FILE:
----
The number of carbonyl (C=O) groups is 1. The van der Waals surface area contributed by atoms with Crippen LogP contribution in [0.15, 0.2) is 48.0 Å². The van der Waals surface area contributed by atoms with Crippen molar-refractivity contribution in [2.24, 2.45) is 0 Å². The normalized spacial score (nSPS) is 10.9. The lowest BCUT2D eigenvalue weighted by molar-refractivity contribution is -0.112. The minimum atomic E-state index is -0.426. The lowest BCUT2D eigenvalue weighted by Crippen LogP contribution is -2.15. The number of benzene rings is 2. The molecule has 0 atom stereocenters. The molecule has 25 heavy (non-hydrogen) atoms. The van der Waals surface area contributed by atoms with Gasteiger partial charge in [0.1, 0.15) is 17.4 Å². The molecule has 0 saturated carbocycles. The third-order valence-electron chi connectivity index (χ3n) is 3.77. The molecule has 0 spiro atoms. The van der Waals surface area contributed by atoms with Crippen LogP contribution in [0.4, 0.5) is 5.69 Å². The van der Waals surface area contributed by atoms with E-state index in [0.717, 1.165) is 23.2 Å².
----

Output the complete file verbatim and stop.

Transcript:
The number of carbonyl (C=O) groups is 1. The van der Waals surface area contributed by atoms with Crippen LogP contribution in [0.15, 0.2) is 48.0 Å². The van der Waals surface area contributed by atoms with Crippen molar-refractivity contribution in [2.24, 2.45) is 0 Å². The normalized spacial score (nSPS) is 10.9. The lowest BCUT2D eigenvalue weighted by molar-refractivity contribution is -0.112. The minimum atomic E-state index is -0.426. The lowest BCUT2D eigenvalue weighted by Crippen LogP contribution is -2.15. The number of benzene rings is 2. The molecule has 0 atom stereocenters. The molecule has 25 heavy (non-hydrogen) atoms. The van der Waals surface area contributed by atoms with Gasteiger partial charge in [0.1, 0.15) is 17.4 Å². The molecule has 0 saturated carbocycles. The third-order valence-electron chi connectivity index (χ3n) is 3.77. The molecule has 0 spiro atoms. The van der Waals surface area contributed by atoms with Crippen LogP contribution in [0.4, 0.5) is 5.69 Å². The van der Waals surface area contributed by atoms with E-state index in [0.717, 1.165) is 23.2 Å².